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April 9, 2014

Jonathan Tobin: Why Did Kerry Lie About Israeli Blame?

Samuel G. Freedman: A resolution 70 years later for a father's unsettling legacy of ashes from Dachau

Jessica Ivins: A resolution 70 years later for a father's unsettling legacy of ashes from Dachau

Kim Giles: Asking for help is not weakness

Kathy Kristof and Barbara Hoch Marcus: 7 Great Growth Israeli Stocks

Matthew Mientka: How Beans, Peas, And Chickpeas Cleanse Bad Cholesterol and Lowers Risk of Heart Disease

Sabrina Bachai: 5 At-Home Treatments For Headaches

The Kosher Gourmet by Daniel Neman Have yourself a matzo ball: The secrets bubby never told you and recipes she could have never imagined

April 8, 2014

Lori Nawyn: At Your Wit's End and Back: Finding Peace

Susan B. Garland and Rachel L. Sheedy: Strategies Married Couples Can Use to Boost Benefits

David Muhlbaum: Smart Tax Deductions Non-Itemizers Can Claim

Jill Weisenberger, M.S., R.D.N., C.D.E : Before You Lose Your Mental Edge

Dana Dovey: Coffee Drinkers Rejoice! Your Cup Of Joe Can Prevent Death From Liver Disease

Chris Weller: Electric 'Thinking Cap' Puts Your Brain Power Into High Gear

The Kosher Gourmet by Marlene Parrish A gift of hazelnuts keeps giving --- for a variety of nutty recipes: Entree, side, soup, dessert

April 4, 2014

Rabbi David Gutterman: The Word for Nothing Means Everything

Charles Krauthammer: Kerry's folly, Chapter 3

Amy Peterson: A life of love: How to build lasting relationships with your children

John Ericson: Older Women: Save Your Heart, Prevent Stroke Don't Drink Diet

John Ericson: Why 50 million Americans will still have spring allergies after taking meds

Cameron Huddleston: Best and Worst Buys of April 2014

Stacy Rapacon: Great Mutual Funds for Young Investors

Sarah Boesveld: Teacher keeps promise to mail thousands of former students letters written by their past selves

The Kosher Gourmet by Sharon Thompson Anyone can make a salad, you say. But can they make a great salad? (SECRETS, TESTED TECHNIQUES + 4 RECIPES, INCLUDING DRESSINGS)

April 2, 2014

Paul Greenberg: Death and joy in the spring

Dan Barry: Should South Carolina Jews be forced to maintain this chimney built by Germans serving the Nazis?

Mayra Bitsko: Save me! An alien took over my child's personality

Frank Clayton: Get happy: 20 scientifically proven happiness activities

Susan Scutti: It's Genetic! Obesity and the 'Carb Breakdown' Gene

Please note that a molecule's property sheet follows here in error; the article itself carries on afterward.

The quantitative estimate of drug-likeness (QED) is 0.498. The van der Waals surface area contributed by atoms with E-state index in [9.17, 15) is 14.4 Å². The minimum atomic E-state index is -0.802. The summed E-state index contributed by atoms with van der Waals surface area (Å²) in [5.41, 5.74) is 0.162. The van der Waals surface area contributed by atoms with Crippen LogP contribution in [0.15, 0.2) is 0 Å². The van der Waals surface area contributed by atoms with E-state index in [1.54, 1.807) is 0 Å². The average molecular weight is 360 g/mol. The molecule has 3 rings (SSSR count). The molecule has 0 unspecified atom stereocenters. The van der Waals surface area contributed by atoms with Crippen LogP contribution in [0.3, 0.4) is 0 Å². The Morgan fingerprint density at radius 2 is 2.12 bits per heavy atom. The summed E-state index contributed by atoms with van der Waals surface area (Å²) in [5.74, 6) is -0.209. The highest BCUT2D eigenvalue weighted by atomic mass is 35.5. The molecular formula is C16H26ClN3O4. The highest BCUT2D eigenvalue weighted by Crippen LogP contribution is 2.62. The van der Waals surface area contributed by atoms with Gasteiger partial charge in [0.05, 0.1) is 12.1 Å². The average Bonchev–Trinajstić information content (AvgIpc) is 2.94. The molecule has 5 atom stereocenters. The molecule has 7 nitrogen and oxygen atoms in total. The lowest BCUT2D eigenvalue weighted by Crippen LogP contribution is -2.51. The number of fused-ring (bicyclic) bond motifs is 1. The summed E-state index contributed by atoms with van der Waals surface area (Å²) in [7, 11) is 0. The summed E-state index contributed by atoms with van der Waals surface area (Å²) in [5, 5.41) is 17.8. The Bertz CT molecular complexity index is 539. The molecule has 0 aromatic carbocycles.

Lecia Bushak: Why Hand Sanitizer May Actually Harm Your Health

Stacy Rapacon: Great Funds You Can Own for $500 or Less

Cameron Huddleston: 7 Ways to Save on Home Decor

The Kosher Gourmet by Steve Petusevsky Exploring ingredients as edible-stuffed containers (TWO RECIPES + TIPS & TECHINQUES)

Jewish World Review August 11, 2011 / 11 Menachem-Av, 5771

Mitt, Apologize for RomneyCare --- or Forget the Nomination

By Larry Elder



http://www.JewishWorldReview.com | Former Massachusetts Gov. Mitt Romney wants to be president. And a plurality of Republican voters want him to be president. Recent polls show Republican nominee Romney beating President Barack Obama. Three big issues, however, threaten to implode the GOP front-runner's nomination, let alone general election victory: RomneyCare, RomneyCare and RomneyCare.

Few things unite the tea party, the GOP caucus/primary activists and the knock-on-doors, hang-the-signs, ring-the-phone volunteers more than their universal hatred of ObamaCare. Most Americans want ObamaCare repealed, some because it lacks a "public option." But the tea party-like Republicans — and even regular Republicans — overwhelmingly support ObamaCare repeal. It is up there with the worst legislation ever signed.

Eighty-five percent of Americans already have health insurance, and 89 percent of Americans call their own health care quality at least "satisfactory." But this wasn't good enough. So ObamaCare places the entire system under the command and control of the federal government. ObamaCare forces people to buy from a nominally private vendor, who by government fiat must accept people with pre-existing illnesses. It rejects federalism, the quaint notion that a limited number of duties and responsibilities belong to the federal government — the rest belong to the people and to the states.

Obama brags that he based ObamaCare on RomneyCare. This does two things. First, assuming Romney wins the nomination, it deflates ObamaCare —including its Massachusetts-like mandate — as a campaign issue. Second, it forces Romney to either a) admit that RomneyCare "works," which would allow Obama to question why such a wonderful idea cannot serve as a role model for the other 49, or b) pronounce his signature issue as governor a failure, with Obama, of course, promising to do better with ObamaCare than the lousy job Romney did implementing the conceptually sound RomneyCare.

So how does Romney deal with this?

Romney had a chance to make lemonade. He gave an important and closely watched speech on RomneyCare early in the campaign. Would he admit RomneyCare's dramatic cost overruns and concede that it failed to meet his goals of emergency room use reduction, health care cost containment and universal coverage? Would he admit that a growing number of Massachusetts' doctors complain about inadequate reimbursement and that most primary-care physicians refuse to accept new patients? Would he acknowledge that, but for hundreds of millions in federal Medicaid money, RomneyCare's out-of-control rising costs would likely bankrupt his state?